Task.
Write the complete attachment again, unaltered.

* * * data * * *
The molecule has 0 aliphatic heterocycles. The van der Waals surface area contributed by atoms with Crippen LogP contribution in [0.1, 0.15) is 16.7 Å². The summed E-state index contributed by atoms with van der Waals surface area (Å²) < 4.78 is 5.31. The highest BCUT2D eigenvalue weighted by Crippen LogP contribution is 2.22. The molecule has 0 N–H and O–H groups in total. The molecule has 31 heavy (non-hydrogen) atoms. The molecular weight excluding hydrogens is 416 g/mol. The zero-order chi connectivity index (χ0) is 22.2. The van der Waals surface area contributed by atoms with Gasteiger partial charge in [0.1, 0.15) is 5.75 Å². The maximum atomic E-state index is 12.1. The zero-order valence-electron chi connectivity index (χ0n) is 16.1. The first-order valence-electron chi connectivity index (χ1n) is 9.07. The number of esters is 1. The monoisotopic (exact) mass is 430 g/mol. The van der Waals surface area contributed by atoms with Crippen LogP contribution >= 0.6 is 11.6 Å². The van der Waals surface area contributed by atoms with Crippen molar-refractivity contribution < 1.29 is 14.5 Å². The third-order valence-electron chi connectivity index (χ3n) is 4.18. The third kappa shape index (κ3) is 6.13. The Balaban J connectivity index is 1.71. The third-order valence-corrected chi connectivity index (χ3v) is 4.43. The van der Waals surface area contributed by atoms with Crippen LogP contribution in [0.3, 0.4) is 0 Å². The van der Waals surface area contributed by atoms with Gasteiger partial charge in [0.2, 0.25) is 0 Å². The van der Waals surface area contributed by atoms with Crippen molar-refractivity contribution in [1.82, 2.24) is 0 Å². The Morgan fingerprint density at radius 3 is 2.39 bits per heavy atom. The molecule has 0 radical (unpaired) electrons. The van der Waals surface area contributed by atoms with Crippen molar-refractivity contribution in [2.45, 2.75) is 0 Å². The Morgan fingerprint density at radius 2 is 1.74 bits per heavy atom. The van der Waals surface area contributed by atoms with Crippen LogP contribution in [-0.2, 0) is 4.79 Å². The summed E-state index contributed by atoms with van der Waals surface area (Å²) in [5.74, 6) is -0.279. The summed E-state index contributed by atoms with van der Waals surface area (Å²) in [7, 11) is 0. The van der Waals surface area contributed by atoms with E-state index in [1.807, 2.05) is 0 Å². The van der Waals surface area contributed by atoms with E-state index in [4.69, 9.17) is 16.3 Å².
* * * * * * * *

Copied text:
The molecule has 0 aliphatic heterocycles. The van der Waals surface area contributed by atoms with Crippen LogP contribution in [0.1, 0.15) is 16.7 Å². The summed E-state index contributed by atoms with van der Waals surface area (Å²) < 4.78 is 5.31. The highest BCUT2D eigenvalue weighted by Crippen LogP contribution is 2.22. The molecule has 0 N–H and O–H groups in total. The molecule has 31 heavy (non-hydrogen) atoms. The molecular weight excluding hydrogens is 416 g/mol. The zero-order chi connectivity index (χ0) is 22.2. The van der Waals surface area contributed by atoms with Gasteiger partial charge in [0.1, 0.15) is 5.75 Å². The maximum atomic E-state index is 12.1. The zero-order valence-electron chi connectivity index (χ0n) is 16.1. The first-order valence-electron chi connectivity index (χ1n) is 9.07. The number of esters is 1. The monoisotopic (exact) mass is 430 g/mol. The van der Waals surface area contributed by atoms with Crippen LogP contribution >= 0.6 is 11.6 Å². The van der Waals surface area contributed by atoms with Crippen molar-refractivity contribution < 1.29 is 14.5 Å². The third-order valence-electron chi connectivity index (χ3n) is 4.18. The third kappa shape index (κ3) is 6.13. The Balaban J connectivity index is 1.71. The third-order valence-corrected chi connectivity index (χ3v) is 4.43. The van der Waals surface area contributed by atoms with Crippen LogP contribution in [0.3, 0.4) is 0 Å². The van der Waals surface area contributed by atoms with Gasteiger partial charge in [0.2, 0.25) is 0 Å². The van der Waals surface area contributed by atoms with Crippen molar-refractivity contribution in [1.82, 2.24) is 0 Å². The Morgan fingerprint density at radius 3 is 2.39 bits per heavy atom. The molecule has 0 radical (unpaired) electrons. The van der Waals surface area contributed by atoms with Crippen molar-refractivity contribution in [2.45, 2.75) is 0 Å². The Morgan fingerprint density at radius 2 is 1.74 bits per heavy atom. The van der Waals surface area contributed by atoms with Crippen LogP contribution in [-0.2, 0) is 4.79 Å². The summed E-state index contributed by atoms with van der Waals surface area (Å²) in [5.74, 6) is -0.279. The summed E-state index contributed by atoms with van der Waals surface area (Å²) in [7, 11) is 0. The van der Waals surface area contributed by atoms with E-state index in [1.807, 2.05) is 0 Å². The van der Waals surface area contributed by atoms with E-state index in [4.69, 9.17) is 16.3 Å².